The Massachusetts House has overwhelmingly approved an effort giving public health officials the power to isolate individuals and order quarantines to contain the outbreak of serious contagious diseases.
The bill – S2028 – is designed to protect public health in case of a variety of possible emergencies, including natural disasters, chemical spills, bioterrorist attacks and infectious diseases. The H1N1 virus, or swine flu, is covered under infectious diseases.
House lawmakers voted 114-36 to advance the bill clarifying the authority of government and the rights of citizens in the case of a public health crisis. A House-Senate conference committee has been appointed to work out differences in the bill approved by the chambers.
The current version doesn’t include Senate-approved provisions to place restrictions on the right to public assembly and allow the arrest of individuals without warrant.
Forced vaccinations would be prohibited, although health officials would have the ability to quarantine people who are unwilling to be vaccinated during extraordinary health emergencies.
Supporters say the provision is needed to protect public safety against irresponsible actions by anyone who has the flu.
Anyone subject to quarantine would have the right to appeal to a Superior Court judge. Employers also would be forbidden to fire workers who had been placed under quarantine.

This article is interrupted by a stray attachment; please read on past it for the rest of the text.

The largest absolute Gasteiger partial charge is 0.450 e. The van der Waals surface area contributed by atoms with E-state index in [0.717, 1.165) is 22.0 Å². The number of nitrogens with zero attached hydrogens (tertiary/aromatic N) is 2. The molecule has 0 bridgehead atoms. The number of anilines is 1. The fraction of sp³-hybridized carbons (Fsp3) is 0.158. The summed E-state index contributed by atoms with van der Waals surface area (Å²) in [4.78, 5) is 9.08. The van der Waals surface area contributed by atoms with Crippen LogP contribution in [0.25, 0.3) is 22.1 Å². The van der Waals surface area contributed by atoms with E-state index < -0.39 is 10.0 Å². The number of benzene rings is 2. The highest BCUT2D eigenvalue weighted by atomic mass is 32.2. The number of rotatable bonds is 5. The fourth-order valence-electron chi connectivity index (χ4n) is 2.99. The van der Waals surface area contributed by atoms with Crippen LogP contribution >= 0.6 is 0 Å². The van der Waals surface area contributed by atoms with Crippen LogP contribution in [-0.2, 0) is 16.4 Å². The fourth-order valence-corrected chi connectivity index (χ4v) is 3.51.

In addition, once an emergency has been declared, the commissioner of public health would have authority to evacuate and decontaminate public buildings.
Critics say some provisions in the bill infringe on individual rights. Others are concerned that fear about the policy could make people less likely to seek medical attention and, as a result, more likely to risk their own health and the health of others.
But Sen. Richard Moore, D-Uxbridge, said in a statement there is an expectation “that our government will take steps to protect us and our loved ones from the spread of deadly viruses or the consequences of natural disasters, even if protecting all of us might temporarily limit our individual freedoms.”
To view other legislative activities of interest for Massachusetts in 2009, click here.
– By Keith Goble, state legislative editor
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